This post continues ideas I began a week ago.
The SCOTUS decision regarding same-sex marriage will not end disagreement. But it does exist as a landmark decision that will now influence subsequent conversations.
The conversations will revolve around whether covenant is the defining element, or not. In last week’s post, I showed how the covenental concept shaped the Court’s decision, albeit in a judicial rather than a religious way.
Now, it falls to religion in general and Christianity in particular to engage in holy conversation and find its voice into the soul as the Court has found its voice into the State. The rest of this post is within the Christian context.
As I wrote last week, covenant is the defining concept for the God-human, human-human relationship in the Bible. It began in original righteousness in Eden, survived the original sin (egotism) that arose there, and then served as the basis to re-construct life as God intends for it to be, progressing (we Christians believe) from the First Testament into the Second Testament.
Those who continue to maintain that creation is the paradigm for marriage (i.e. opposite-sex marriage) equate definitiveness and normativeness. Those who advocate a covenental paradigm distinguish between the two. This point is significant.
In Eden, opposite-sex marriage (between Adam and Eve) was normative, if for no other reason that procreation was essential in the beginning for the continuation of humanity. After Eden, opposite-sex marriage continued as normative, and it continues to be so today as the vast majority of marriages are opposite-sex ones. This is to be expected when approximately 90-95% of humanity is heterosexual.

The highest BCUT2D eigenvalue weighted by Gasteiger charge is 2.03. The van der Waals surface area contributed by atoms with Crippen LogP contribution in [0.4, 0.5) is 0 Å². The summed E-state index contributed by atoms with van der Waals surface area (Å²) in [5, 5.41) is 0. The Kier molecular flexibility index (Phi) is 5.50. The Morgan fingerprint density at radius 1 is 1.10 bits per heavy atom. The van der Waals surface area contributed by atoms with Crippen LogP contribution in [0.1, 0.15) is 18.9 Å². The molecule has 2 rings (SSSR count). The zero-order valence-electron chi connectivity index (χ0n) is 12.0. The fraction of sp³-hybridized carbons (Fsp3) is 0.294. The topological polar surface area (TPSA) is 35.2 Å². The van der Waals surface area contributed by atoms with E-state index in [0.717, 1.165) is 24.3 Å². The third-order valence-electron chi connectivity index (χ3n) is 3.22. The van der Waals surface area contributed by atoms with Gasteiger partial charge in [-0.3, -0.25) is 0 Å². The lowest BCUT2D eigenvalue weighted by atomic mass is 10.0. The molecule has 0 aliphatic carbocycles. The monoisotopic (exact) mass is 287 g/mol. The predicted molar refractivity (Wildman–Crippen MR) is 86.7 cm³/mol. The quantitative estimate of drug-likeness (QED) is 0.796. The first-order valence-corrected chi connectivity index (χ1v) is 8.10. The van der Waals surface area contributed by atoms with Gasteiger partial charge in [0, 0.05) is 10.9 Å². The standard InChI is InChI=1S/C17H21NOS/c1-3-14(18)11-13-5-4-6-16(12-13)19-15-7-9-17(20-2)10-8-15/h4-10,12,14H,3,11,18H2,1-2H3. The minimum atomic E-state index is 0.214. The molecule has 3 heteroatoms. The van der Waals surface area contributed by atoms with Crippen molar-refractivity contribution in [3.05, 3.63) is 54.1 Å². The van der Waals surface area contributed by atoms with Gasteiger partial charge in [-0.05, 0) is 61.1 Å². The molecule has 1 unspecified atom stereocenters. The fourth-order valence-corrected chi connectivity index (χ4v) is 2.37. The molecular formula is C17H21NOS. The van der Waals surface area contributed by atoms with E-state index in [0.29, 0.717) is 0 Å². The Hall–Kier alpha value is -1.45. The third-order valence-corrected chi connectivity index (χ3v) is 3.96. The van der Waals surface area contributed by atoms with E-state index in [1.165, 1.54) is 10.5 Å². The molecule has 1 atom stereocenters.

But normative and definitive are not synonymous. Something can be normative without being definitive. One example: football. Eleven-man football is normative, but it is not definitive. Some schools play six-man football. Some kids play football in their yards and on playgrounds with various sized teams. Football is not defined by the makeup of the team, but by the principles of the game.
Similarly, marriage is not defined by the makeup of the couple, but by the principles of the relationship–by covenant: sacredness, monogamy, fidelity, and permanency, predicated on love and the willingness of couples to make vows which reveal their commitment to God, to each other and to the values of marriage.
Because covenant is definitive, marriage can be entered into by any couple willing to celebrate the opportunity and accept the responsibility. Opposite-sex marriages will remain normative (given global statistics), but they are not definitive. Covenant is definitive, and within it, marriage can be offered to same-sex couples as well. The SCOTUS decision reflects this in matters of law; may God help us to use covenant to make it so in matters of faith.